The shooting is relatively intelligent and the pacing is great, but the actual killing is a bit divisive when considering the moral implications of the story. Killing is evil in any context, the empathy shown to Walker when making decisions in understandable, and killing enemies in a brutal fashion (like snapping their neck when they are dying on the floor) can sometimes feel dark, but it is often difficult to react morally to the shooting when he and his squad are killing hundreds of enemies, yet a triggered event during a cinematic launches a moral question of your psyche. It's a bit disjointed in that respect, and can sometimes hamper the moral conflicts surrounding the story.

The sand I discussed earlier is also useful in combat. At the start of the game, Walker shoots at a bus that is filled with sand. The sand is pouring out of the holes in the window, and the pressure of it subsequently causes it to collapse on the enemy. There are several of these moments in the game and, while visually striking, they are also tactically important, as traversing the level is difficult otherwise.

The ending of the game is incredible. Know that the story is worth the price of admission alone and the revelations of the story are chilling. It will have you riveted from beginning to end, you will want to play through on a different difficulty once the game is done to experience these events from a slightly different perspective and to observe these characters again from a broader side of the conflict. There are some intelligence documents scattered around each level that are worth the search in order to access some interesting pre-story events in Dubai, and to discover just how dark the whole thing is.

Spec Ops: The Line is definitely not a perfect game by any means. Technically, there is some pop-in in the environment and animations aren't that great. There is also a frequent amount of screen-tearing that can sometimes hamper the incredible art direction. From a gameplay perspective, the controls can be a bit finicky. Vaulting over cover is mapped to the O button which is also the melee function, and so Walker will sometimes melee cover instead of climbing over it, which can sometimes irritate. A good touch is that you don't need to hold down sprint (X in this case) as one press will enable Walker to sprint without the need to hold down the button. However, the shooting can sometimes be a bit iffy, and the game's frequent slowmotion effect upon claiming a headshot on any enemy can go from cool to generic in a matter of a couple of kills. The level design can be predictable though, and the amount of enemies that spawn can become annoying. It can also, again, conflict with the story as there are so many enemies in the game, yet there is an ongoing evacuation of the city.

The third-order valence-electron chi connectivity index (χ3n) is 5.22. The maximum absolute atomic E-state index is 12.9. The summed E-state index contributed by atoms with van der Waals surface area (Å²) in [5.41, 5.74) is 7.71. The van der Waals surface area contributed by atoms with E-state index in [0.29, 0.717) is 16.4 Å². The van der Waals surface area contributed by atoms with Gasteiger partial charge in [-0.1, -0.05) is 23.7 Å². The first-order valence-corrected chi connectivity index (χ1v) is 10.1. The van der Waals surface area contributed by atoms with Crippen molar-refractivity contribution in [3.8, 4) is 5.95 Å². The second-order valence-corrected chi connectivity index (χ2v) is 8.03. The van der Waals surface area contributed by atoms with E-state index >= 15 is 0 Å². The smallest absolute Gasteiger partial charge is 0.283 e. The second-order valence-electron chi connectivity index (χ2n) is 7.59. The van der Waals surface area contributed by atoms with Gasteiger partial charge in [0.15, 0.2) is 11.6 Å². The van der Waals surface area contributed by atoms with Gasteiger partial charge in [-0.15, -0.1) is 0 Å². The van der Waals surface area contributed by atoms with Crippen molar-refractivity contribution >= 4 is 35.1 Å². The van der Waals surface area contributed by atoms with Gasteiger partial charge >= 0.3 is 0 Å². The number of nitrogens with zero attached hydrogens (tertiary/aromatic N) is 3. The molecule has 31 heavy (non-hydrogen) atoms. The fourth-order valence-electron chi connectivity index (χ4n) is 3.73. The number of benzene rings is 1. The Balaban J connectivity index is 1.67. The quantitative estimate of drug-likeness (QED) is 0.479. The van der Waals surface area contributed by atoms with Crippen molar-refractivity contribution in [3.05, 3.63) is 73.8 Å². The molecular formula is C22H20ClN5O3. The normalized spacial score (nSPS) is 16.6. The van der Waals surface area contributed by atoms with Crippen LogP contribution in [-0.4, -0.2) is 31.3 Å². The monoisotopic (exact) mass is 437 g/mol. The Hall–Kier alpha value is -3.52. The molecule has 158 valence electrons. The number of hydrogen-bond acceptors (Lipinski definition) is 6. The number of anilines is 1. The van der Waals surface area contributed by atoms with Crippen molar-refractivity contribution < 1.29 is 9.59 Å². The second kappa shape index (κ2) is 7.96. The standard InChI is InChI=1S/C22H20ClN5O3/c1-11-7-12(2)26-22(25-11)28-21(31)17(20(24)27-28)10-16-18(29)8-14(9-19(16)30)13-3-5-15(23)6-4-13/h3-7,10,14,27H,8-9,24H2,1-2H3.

The game is also short. For a game so focused on its story, its very disappointing that game only clocks in at six hours. Not a surprise for a shooter nowadays, and I suppose the story wraps up in that time, but I would have loved the game to have been longer.

At the end of the day, Spec Ops: The Line is worth your time. Not necessarily for thrilling gameplay, but for the incredible, involving story that will rivet you from start to finish. Never has a military shooter carried such moral implications and themes that change the character during the course of the game. It's an engrossing character study that gets darker the deeper you go in, though the frequent killing can sometimes break the morally immersive experience. It's an adept though overly familiar shooter that provides a challenge over the course of its six hour campaign and is at least worth a rental. It's an experience you won't forget in a hurry.


Presentation 9.0 - Spec Ops' story is riveting, with interesting characters and a gut-punch of an ending.

Graphics 8.0 - Often stunning environments and lighting.

Audio 8.0 - Great voice acting, but the sound effects are weak.

Gameplay 7.0 - It's a functional shooter, but nothing special. It's cliches galore, but is a fairly good time nontheless.

Replayability 7.0 - A 6-7 hour campaign wraps up the fascinating story. Playing a second time is just as disturbing as the first, if not more so.

Overall - 8/10